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Educational Resources for Breast Cancer Awareness Month

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Educational Resources for Breast Cancer Awareness Month
In addition to being Physical Therapy Month, October is also Breast Cancer Awareness Month. Breast Cancer is the most common cancer effecting women in the United States; one in eight women will develop breast cancer within their lifetimes. It is a widespread disease with a high mortality rate. And yet, many women are still under-informed about this critical health challenge. The following resources are designed to help women learn to prevent, detect and overcome breast cancer.

Preventing Breast Cancer
While a number of lifestyle choices may impact cancer risk, the number one way to prevent serious health problems due to breast cancer is to be aware of your personal risk. The University of Kansas Cancer Center operates the Breast Cancer Prevention Center, which is a leading institution in the prevention of breast cancer. They recommend that all women know their family history of breast cancer, understand their mammographic breast density – which can give clues to cancer risk – and, potentially, look into genetic testing to identify specific markers which may increase the risk of cancer. You can learn more about their techniques here.

Detecting Breast CancerBV Breast Cancer Awareness
While therapies for combating breast cancer are making progress, the most effective defense against the disease is
still early detection. The American Cancer Society (ACS) offers a comprehensive overview of breast cancer detection techniques. They recommend that women over 40 get annual mammograms and recommend women in their 20s and 30s get clinical breast exams at least once every three years. The ACS also recommends women begin giving themselves self-examinations starting in their 20s. Click here to see the ACS’s detailed advice regarding breast exams, including advice for women who know they are at risk of developing breast cancer.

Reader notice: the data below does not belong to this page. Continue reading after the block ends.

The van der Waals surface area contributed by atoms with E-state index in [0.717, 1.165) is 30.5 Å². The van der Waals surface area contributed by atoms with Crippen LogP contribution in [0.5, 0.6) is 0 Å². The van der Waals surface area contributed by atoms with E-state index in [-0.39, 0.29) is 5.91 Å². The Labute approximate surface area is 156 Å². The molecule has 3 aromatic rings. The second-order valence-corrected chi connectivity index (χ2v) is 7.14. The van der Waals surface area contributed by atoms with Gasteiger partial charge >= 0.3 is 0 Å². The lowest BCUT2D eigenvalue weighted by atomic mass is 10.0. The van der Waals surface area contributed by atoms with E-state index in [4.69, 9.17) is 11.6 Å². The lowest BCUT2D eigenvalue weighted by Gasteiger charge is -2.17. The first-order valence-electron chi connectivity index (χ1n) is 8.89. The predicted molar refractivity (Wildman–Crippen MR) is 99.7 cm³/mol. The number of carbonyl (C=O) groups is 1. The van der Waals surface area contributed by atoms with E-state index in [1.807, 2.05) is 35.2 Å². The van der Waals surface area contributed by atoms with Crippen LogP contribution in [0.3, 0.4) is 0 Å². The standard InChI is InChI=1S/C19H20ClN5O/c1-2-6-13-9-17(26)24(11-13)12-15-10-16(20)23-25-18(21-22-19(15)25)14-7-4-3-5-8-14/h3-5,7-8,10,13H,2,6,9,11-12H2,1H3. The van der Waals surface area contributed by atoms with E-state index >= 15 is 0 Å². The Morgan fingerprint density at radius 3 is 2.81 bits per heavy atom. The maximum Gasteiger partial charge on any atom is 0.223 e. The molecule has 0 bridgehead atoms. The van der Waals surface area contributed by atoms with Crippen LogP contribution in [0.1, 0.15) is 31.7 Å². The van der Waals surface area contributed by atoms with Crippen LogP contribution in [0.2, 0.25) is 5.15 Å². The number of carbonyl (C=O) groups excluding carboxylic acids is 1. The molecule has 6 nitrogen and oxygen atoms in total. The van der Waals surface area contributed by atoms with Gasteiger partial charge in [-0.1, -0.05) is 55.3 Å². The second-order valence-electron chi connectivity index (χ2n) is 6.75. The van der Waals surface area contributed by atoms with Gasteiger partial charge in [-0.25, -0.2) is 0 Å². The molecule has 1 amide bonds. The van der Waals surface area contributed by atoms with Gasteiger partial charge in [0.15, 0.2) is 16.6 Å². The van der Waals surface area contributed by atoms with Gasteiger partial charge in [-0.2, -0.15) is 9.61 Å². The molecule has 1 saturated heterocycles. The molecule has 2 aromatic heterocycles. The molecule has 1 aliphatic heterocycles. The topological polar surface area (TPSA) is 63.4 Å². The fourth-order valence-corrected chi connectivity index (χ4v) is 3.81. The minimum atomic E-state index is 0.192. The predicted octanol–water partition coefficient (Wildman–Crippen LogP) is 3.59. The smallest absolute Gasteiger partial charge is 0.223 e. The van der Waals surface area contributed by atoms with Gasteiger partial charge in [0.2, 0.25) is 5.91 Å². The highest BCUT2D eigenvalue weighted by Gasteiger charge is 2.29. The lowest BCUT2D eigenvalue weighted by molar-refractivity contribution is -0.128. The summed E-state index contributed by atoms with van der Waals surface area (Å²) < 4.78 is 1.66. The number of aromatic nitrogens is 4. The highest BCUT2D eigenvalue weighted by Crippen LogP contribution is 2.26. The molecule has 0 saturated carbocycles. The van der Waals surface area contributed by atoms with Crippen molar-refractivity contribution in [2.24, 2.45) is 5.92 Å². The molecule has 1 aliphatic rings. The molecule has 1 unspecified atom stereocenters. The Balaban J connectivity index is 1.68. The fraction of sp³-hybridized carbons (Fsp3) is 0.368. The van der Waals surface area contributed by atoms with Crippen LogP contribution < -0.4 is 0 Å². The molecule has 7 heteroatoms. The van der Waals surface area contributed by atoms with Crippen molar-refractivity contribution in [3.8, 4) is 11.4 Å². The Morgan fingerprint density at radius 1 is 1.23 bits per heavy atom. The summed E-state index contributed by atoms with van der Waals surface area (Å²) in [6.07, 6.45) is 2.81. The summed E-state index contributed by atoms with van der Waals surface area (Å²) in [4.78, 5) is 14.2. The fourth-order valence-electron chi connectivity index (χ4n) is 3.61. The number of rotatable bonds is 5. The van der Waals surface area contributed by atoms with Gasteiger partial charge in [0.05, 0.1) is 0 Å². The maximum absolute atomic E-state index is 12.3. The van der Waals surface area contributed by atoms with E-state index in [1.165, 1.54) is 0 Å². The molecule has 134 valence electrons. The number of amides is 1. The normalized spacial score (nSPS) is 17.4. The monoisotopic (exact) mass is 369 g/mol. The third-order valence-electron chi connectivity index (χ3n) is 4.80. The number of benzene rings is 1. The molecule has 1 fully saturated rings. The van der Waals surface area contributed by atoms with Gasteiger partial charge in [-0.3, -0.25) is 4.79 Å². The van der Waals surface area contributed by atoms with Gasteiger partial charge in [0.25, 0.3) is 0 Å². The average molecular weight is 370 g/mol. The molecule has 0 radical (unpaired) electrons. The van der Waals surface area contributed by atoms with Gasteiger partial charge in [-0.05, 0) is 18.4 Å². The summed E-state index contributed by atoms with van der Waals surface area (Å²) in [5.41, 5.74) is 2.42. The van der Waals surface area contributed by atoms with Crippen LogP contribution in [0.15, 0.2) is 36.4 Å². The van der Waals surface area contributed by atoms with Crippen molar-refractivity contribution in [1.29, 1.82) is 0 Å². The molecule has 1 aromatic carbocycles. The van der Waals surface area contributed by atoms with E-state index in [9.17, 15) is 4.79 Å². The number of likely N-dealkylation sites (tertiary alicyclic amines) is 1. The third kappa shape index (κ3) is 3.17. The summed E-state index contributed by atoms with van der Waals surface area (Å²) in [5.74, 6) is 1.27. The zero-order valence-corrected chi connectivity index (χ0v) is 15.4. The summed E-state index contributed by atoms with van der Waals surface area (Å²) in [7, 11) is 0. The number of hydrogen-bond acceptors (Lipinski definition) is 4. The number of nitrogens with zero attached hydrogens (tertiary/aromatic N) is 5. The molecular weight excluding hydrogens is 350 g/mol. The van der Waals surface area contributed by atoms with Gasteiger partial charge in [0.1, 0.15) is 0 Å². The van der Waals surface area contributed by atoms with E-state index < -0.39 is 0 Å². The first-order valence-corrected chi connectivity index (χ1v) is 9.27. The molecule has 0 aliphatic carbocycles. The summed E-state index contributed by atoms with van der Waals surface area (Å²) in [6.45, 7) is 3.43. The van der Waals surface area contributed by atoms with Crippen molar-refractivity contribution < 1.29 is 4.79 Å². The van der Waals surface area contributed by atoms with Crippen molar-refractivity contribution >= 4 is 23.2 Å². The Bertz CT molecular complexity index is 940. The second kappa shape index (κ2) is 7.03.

Overcoming Breast Cancer
Though there is no way to guarantee a positive outcome for patients with breast cancer, medical technology is making new treatment options available. The best way to determine a course of treatment is in conversation with your family and medical professionals, as well as through personal reflection. Even after a battle with breast cancer, however, many women face challenges. It is not uncommon to seek the services of a psychiatric professional after facing cancer. Again, your doctors and family are important resources in this regard.

 

Written by Bethany Lutheran Village

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